The future of the north of Scotland electricity transmission system has been set out in the recently published Business Plan from SSEN for Ofgem’s consideration.
The Business Plan, titled ‘A Network for Net Zero’, covers the period from April 2021 to March 2026 and follows substantial consultation with national and local stakeholders as well as SSEN Transmission’s independent expert RIIO-T2 User Group.
It aims to support both the UK and Scottish Governments’ net zero emissions targets and meet the needs and expectations expressed by stakeholders through five clear, ambitious goals:
- Transport the renewable electricity that powers 10 million homes
- Aim for 100% transmission network reliability for homes and businesses
- Every connection delivered on time
- One third reduction in greenhouse gas emissions
- £100 million in efficiency savings from innovation
The north of Scotland and its islands have a significant renewable energy resource from onshore and offshore wind, hydro and (potentially) marine and tidal. At the end of 2018, 15% of the UK’s installed renewable generation capacity was located in the north of Scotland.
Rob McDonald, Managing Director for SSEN Transmission, said:
“With our network region home to some of the UK’s greatest resources of renewable energy we have a critical role to play in the fight to prevent the worst effects of climate change, connecting up more renewable energy and transporting it across the country.
“We believe our Business Plan represents a balanced package that makes a powerful case for the vital investment needed to deliver a pathway net zero. It will also lead to improved network reliability, at an affordable cost to consumers, whilst also providing a fair return to investors.
“We would like to thank all our stakeholders who helped shape our plan and we now look forward to Ofgem’s consultation on our final Business Plan and the subsequent open hearings, which are expected to take place in the first half of 2020.”
A minimum total expenditure of £2.4bn over the RIIO-T2 period in investment to maintain and grow the north of Scotland transmission network. This is required to meet the certain needs of current and future electricity generators and customers, delivering a clear pathway to net zero.
Currently, the average GB household pays around £4.72 for the north of Scotland transmission system. We model an increase in the cost to between £5.43 and £5.96 in 2021/22 (the first year of the RIIO-T2 period). This is in part due to continued growth of the network and, in part, due to planned regulatory finance changes.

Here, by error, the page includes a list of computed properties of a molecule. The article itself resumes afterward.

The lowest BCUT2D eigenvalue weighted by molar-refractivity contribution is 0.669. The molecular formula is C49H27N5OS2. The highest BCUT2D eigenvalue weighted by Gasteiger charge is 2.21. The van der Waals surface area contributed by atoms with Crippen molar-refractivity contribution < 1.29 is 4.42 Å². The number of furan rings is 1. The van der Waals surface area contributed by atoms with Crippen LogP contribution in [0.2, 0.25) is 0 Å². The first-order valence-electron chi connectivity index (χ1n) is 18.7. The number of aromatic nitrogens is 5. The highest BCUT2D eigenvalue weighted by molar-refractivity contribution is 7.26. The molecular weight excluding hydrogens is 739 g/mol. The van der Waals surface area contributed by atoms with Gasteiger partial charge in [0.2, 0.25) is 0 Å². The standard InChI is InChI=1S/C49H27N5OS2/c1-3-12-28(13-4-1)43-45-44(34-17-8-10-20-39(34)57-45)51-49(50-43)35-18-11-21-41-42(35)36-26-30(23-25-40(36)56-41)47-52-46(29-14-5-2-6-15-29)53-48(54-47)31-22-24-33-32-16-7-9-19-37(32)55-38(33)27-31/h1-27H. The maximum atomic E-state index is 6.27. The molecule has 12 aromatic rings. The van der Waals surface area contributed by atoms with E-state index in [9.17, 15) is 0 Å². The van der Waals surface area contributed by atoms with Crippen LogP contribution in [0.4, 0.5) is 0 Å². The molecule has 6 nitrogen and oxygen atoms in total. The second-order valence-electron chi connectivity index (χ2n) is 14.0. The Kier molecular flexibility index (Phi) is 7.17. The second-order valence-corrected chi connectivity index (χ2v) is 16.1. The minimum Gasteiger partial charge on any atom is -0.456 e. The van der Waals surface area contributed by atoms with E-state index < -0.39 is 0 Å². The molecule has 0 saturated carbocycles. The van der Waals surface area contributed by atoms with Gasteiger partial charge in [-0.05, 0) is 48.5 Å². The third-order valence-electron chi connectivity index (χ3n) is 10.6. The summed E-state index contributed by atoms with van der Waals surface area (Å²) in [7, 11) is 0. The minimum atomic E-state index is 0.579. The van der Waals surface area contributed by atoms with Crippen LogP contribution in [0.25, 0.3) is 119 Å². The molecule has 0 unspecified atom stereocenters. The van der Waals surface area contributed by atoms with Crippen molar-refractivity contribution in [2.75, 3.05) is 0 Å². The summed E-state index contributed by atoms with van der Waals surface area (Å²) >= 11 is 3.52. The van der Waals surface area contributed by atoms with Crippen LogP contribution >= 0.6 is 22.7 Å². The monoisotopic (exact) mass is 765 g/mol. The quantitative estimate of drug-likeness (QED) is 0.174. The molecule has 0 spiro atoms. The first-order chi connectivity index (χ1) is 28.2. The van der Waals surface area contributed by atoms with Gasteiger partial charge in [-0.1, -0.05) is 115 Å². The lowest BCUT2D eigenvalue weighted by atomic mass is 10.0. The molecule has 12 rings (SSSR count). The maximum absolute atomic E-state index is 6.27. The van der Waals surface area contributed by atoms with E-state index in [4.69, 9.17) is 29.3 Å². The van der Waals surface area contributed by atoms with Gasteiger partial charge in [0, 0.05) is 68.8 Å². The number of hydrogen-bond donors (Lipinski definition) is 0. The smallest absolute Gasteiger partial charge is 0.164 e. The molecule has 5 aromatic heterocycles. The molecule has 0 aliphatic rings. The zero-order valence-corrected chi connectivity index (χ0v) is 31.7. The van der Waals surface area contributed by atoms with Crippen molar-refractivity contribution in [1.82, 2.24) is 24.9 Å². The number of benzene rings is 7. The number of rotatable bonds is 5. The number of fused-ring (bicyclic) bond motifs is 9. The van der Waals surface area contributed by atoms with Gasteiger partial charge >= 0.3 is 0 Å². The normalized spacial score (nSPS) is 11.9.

It is anticipated additional investment will be required to deliver the transition to net zero, but this investment will only be released once there is certainty it is needed.
Reducing SSEN’s Environmental Impact
SSEN Transmission is setting an ambitious goal to reduce its own greenhouse gas emissions by one third, consistent with that required to deliver a pathway to net zero. The main ways in which SSEN Transmission will achieve this goal is to clean up the gases used in its network infrastructure and to decarbonise its transport fleet.
In 2018 the total installed generation capacity in GB was 101 GW, of which renewable generation was 44.3 GW. 24 % of this renewable generation is located in Scotland and 15% in the north of Scotland
The number of direct employees will be increased from around 500 today to over 700, with significantly more jobs expected through SSEN Transmission’s supply chain.
The Orkney Islands have a significant renewable energy resource, from both wind and water. However the electricity network for the islands is ‘full’ meaning that no further generation can connect. We have worked with stakeholders to develop an economic transmission investment to connect the islands to the mainland via 220kV subsea cable from Dounreay to Finstown. On 16 September 2019, Ofgem published its decision to approve our proposed Orkney link investment. However this decision is conditional on Ofgem being satisfied at or before December 2021 that at least 135 MW of generation is ready to proceed.
The Shetland Islands also have a significant renewable energy resource that cannot be developed due to lack of electrical grid infrastructure. Our proposal for a 600 MW HVDC link between Shetland and Caithness was given minded-to approval by Ofgem in March 2019, conditional upon Viking Energy Wind Farm being awarded a Contract for Difference (CfD) in the 2019 auction. On 23 October 2019, Ofgem advised that, in light of the CfD auction outcome, the condition had not been met. We are now working with stakeholders to make a revised Needs Case submission before end 2019/20.
To deliver its plans, SSEN Transmission estimates its average cost to the GB consumer over the RIIO-T2 period will be around £7 a year.
As part of Ofgem’s consideration of the final plan, the regulator will consult with stakeholders during 2020 before determining what level of investment should be taken forward from 2021 through to 2026.
To view the Business Plan and all supporting documents, please visit www.ssen-transmission.co.uk/riio-t2-plan/
Reporter: Fiona Grahame